By Maria Doulton in London
The Biennale des Antiquaires is probably the best place in the world to see spectacular jewels and amazing stones. And adding to the sparkling spectacle of the show is David Morris' impressive D colour 60.15 carat diamond, which is the top grade for colourless diamonds. It has also been classified as an Internally Flawless diamond, with a clarity that is clean as a whistle. Like the Koh-i-Noor diamond that is set into Queen Elizabeth's crown, this diamond has been classified as Type IIa or "finest water", which refers to its superior transparency.
Type IIa diamonds contain no nitrogen impurities, which gives them their amazing limpid quality. Just looking at this Internally Flawless diamond, the term "finest water" is the perfect description as the stone does indeed look like a faceted drop of water - an effect as alluring as it is improbable.
The report from the Gübelin Gem Lab in Switzerland states clearly: "This diamond of 60.15 ct combines such exceptional characteristics as to display this particular quality of the 'finest water'. Type IIa diamonds of this kind and size, exhibiting these superior qualities, are very rare. Such diamonds have been unearthed in limited numbers from various sources around the world (e.g. South Africa, Brazil and India)."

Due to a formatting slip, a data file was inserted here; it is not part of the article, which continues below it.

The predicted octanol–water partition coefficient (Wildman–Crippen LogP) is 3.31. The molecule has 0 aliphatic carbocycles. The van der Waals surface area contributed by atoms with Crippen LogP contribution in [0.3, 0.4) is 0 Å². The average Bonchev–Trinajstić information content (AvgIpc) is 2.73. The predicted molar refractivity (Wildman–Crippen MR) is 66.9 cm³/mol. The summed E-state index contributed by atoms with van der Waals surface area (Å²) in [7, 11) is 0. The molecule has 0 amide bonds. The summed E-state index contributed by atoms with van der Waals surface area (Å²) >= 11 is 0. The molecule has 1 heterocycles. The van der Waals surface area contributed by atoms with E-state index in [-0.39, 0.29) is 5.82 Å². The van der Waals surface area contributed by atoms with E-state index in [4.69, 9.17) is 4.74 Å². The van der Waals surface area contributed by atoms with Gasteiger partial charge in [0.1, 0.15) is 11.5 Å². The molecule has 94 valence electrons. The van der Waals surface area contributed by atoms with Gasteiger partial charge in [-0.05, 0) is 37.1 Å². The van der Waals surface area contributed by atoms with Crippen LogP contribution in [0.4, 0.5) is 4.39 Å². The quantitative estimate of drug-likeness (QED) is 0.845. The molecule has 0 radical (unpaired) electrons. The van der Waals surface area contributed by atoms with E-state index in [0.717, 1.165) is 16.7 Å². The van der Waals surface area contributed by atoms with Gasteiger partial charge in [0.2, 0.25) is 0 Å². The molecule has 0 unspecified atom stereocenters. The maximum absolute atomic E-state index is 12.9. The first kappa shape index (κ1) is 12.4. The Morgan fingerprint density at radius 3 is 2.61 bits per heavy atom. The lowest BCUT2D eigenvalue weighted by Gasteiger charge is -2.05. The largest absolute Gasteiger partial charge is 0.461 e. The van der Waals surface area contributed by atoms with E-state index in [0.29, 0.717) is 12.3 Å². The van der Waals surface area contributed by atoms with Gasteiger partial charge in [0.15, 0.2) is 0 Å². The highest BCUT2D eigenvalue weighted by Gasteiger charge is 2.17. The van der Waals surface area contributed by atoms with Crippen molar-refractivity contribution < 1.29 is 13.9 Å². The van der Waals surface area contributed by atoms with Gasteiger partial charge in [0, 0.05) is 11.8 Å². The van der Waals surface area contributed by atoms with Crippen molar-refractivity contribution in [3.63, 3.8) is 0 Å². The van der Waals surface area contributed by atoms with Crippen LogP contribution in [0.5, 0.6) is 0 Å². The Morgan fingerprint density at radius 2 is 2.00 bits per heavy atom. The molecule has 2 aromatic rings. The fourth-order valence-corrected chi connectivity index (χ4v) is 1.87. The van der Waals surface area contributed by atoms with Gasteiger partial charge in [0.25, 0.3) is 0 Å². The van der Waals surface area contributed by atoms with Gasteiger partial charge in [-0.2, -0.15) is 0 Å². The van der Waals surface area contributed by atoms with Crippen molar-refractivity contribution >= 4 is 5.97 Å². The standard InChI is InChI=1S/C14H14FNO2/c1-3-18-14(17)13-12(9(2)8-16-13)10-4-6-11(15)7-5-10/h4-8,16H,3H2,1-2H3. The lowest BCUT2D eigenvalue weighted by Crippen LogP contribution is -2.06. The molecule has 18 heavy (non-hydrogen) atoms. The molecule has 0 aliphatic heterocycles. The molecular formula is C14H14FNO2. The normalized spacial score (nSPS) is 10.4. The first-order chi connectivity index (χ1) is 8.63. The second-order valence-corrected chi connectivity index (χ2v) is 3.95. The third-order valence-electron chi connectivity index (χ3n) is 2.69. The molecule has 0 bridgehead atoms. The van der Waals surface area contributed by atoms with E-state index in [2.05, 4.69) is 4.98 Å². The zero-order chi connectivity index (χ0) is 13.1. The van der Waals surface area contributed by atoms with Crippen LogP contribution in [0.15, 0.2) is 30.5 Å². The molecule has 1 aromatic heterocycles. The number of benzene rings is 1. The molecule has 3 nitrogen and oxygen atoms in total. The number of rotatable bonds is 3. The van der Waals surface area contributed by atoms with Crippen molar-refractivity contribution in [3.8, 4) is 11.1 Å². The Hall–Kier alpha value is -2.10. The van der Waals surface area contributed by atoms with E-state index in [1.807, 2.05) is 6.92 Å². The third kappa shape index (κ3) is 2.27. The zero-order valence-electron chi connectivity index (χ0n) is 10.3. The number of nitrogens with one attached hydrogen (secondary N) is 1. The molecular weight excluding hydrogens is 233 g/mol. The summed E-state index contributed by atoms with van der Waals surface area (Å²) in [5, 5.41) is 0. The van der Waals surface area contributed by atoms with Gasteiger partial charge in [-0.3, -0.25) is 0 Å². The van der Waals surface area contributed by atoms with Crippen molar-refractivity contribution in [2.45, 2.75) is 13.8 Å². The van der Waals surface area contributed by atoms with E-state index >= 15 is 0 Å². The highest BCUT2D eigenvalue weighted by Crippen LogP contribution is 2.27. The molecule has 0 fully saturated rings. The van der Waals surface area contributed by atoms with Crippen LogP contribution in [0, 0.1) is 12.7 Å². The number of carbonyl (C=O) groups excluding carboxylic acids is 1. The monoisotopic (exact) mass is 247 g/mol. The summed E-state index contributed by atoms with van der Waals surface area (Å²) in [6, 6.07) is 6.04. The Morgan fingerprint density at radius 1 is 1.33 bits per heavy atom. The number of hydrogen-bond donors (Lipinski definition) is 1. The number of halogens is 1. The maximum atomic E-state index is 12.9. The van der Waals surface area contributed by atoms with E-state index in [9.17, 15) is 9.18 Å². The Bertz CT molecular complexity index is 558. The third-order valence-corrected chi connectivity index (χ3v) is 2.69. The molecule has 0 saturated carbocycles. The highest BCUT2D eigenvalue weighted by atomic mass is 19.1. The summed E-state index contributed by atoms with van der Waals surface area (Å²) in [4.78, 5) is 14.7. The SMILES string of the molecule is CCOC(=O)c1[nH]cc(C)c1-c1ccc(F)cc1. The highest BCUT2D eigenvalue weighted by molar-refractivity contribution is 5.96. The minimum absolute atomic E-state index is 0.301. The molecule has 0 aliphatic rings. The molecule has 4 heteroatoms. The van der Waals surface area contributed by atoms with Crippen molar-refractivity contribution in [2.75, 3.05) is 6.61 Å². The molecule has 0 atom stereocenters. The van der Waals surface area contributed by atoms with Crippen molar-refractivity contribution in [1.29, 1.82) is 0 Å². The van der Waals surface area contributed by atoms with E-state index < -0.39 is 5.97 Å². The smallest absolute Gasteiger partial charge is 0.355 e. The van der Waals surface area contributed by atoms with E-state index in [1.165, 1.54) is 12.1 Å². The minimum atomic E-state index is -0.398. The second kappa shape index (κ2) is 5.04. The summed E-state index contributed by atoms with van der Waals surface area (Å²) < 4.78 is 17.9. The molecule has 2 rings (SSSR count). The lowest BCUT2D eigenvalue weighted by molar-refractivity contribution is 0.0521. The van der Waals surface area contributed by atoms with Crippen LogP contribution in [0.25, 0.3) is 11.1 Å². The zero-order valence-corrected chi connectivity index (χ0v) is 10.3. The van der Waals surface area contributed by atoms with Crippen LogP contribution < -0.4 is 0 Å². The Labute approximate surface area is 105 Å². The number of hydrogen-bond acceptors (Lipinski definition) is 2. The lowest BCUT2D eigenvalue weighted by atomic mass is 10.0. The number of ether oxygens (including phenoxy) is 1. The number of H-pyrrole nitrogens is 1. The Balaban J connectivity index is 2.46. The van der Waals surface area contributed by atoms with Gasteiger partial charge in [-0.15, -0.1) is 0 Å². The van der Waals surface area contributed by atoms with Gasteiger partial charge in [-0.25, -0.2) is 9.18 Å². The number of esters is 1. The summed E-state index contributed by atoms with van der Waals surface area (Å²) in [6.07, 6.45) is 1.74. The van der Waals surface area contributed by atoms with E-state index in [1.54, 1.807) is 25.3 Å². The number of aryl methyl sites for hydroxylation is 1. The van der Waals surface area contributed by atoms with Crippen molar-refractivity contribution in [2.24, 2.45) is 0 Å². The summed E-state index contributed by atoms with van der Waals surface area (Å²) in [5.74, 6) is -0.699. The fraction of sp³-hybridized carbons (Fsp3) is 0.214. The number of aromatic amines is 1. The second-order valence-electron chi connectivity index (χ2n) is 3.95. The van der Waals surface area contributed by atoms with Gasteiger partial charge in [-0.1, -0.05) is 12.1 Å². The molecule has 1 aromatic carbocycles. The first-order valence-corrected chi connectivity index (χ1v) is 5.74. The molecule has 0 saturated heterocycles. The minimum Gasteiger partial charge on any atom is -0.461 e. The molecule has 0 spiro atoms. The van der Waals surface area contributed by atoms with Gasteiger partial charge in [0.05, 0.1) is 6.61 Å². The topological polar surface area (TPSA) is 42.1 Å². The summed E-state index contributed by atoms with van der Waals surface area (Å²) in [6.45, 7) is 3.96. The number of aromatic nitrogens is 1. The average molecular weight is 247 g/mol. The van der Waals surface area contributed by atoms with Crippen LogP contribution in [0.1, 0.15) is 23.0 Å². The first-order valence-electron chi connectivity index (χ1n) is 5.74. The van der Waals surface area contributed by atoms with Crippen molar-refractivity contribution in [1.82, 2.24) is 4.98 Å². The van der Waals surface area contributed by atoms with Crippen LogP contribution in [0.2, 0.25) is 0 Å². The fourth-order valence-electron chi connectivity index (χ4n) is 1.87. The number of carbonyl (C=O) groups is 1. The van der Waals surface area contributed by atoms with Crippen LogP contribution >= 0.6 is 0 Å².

The term "finest water" dates back to the 17th century explorer Jean-Baptiste Tavernier, who used these evocative words to describe the diamonds he encountered on his travels to India and, notably, the Golconda region. Today they are also referred to by the more scientific term of Type IIa.
For several months before the Biennale des Antiquaires opened its doors, the Morris family was on tenterhooks as they followed the diamond's progress on the cutting wheel in New York. Just in time for the grand unveiling, the diamond arrived and was awarded this highly sought-after classification from the gem laboratory. I am sure there were sighs all round the David Morris offices as the diamond was finally ready to be revealed to the world.